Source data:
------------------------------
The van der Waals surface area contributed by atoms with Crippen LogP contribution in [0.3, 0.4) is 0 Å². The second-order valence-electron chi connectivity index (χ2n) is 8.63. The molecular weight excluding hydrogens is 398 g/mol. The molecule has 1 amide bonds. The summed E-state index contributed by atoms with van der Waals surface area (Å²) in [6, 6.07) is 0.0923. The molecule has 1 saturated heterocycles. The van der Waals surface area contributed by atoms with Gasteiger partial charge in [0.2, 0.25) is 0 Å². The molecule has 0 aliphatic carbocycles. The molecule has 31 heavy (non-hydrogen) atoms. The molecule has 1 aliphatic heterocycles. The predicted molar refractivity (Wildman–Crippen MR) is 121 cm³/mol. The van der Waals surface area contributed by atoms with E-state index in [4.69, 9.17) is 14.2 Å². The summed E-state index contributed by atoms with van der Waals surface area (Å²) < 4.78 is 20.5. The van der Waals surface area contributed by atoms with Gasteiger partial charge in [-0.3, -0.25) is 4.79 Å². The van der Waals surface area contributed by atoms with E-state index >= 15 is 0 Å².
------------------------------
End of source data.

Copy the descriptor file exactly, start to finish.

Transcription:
The van der Waals surface area contributed by atoms with Crippen LogP contribution in [0.3, 0.4) is 0 Å². The second-order valence-electron chi connectivity index (χ2n) is 8.63. The molecular weight excluding hydrogens is 398 g/mol. The molecule has 1 amide bonds. The summed E-state index contributed by atoms with van der Waals surface area (Å²) in [6, 6.07) is 0.0923. The molecule has 1 saturated heterocycles. The van der Waals surface area contributed by atoms with Gasteiger partial charge in [0.2, 0.25) is 0 Å². The molecule has 0 aliphatic carbocycles. The molecule has 31 heavy (non-hydrogen) atoms. The molecule has 1 aliphatic heterocycles. The predicted molar refractivity (Wildman–Crippen MR) is 121 cm³/mol. The van der Waals surface area contributed by atoms with E-state index in [4.69, 9.17) is 14.2 Å². The summed E-state index contributed by atoms with van der Waals surface area (Å²) < 4.78 is 20.5. The van der Waals surface area contributed by atoms with Gasteiger partial charge in [-0.3, -0.25) is 4.79 Å². The van der Waals surface area contributed by atoms with E-state index >= 15 is 0 Å².